have completely subsided. Thank God! We both believe that the reason for his
    miraculous medical improvement is that he is no longer ingesting BPA.
    Please respond to this email and to me personally. I want to know that
    you can do something to BAN BPA. Again, please forward this letter
    to the appropriate official.
    Carol Green, Retired California Teacher
    944 F Street
    Eureka, CA 95501
    greneyes46@aol.com
    707-442-8836

  • Carol Green

    My disabled son, on SSI, suffers prostatitis and recently had an operation for kidney stones. For years, he ate fruits, vegetables, beans and soups from cans. Like many on SSI, he goes through maybe 100 cans of food a month.
    Recently, after learning that BPA actually causes the ailments he suffers, my son stopped eating canned foods. Within weeks, all his symptoms–painful symptoms he has suffered for ten years–have completely disappeared. The reason? He is no longer ingesting BPA.
    Thousands of impoverished people in the US are homeless, in shelters or group homes, with no ability to store food in refrigerators or cook food on stovetops. They are forced to eat out of cans at each meal. Shelters serve food daily to the hungry from cans donated in canned food drives. The resulting physical problems caused by BPA cost the taxpayer millions of dollars to treat.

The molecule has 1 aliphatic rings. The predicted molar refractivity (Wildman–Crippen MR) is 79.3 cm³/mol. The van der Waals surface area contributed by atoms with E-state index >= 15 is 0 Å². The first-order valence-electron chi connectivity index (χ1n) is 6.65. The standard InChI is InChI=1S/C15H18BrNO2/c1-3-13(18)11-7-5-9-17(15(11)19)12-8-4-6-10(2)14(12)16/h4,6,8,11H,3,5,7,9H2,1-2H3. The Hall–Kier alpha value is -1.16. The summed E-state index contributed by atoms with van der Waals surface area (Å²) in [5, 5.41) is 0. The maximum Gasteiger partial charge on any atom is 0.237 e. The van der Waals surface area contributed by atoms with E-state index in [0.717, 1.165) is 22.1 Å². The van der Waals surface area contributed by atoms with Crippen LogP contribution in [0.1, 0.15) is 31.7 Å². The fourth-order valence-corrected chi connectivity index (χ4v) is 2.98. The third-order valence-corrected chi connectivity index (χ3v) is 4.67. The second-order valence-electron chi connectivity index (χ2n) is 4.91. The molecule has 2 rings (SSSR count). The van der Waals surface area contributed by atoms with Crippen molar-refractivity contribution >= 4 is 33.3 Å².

I believe our FDA is complicit in harming the health of the poor by not banning BPA. Compounding the problem, the government then siphons taxpayer money to help the poor with resulting prostate and kidney operations, hospitalization, and medication.
    I want to know why the FDA permits a chemical like BPA to be used in food containers when it is so dangerous. I want to know why the FDA doesn’t ban BPA now that it is known to cause widespread medical problems.
    The chemical companies are in bed with the lawmakers and the FDA. They are mercenaries committing genocide, and the FDA is the accomplice.
    My family has vowed not to eat canned foods until BPA is banned.
    What else can we do?
    Carol Green, Retired California Teacher
    greneyes46@aol.com

  • Carol Green

    I want to know if there is a class action lawsuit against companies who put BPA in food cans? Is there a way to become a part of class action if you have been harmed by BPA in cans? Please write to greneyes46@aol.com. Thank you.
    Carol Green
    11/17/10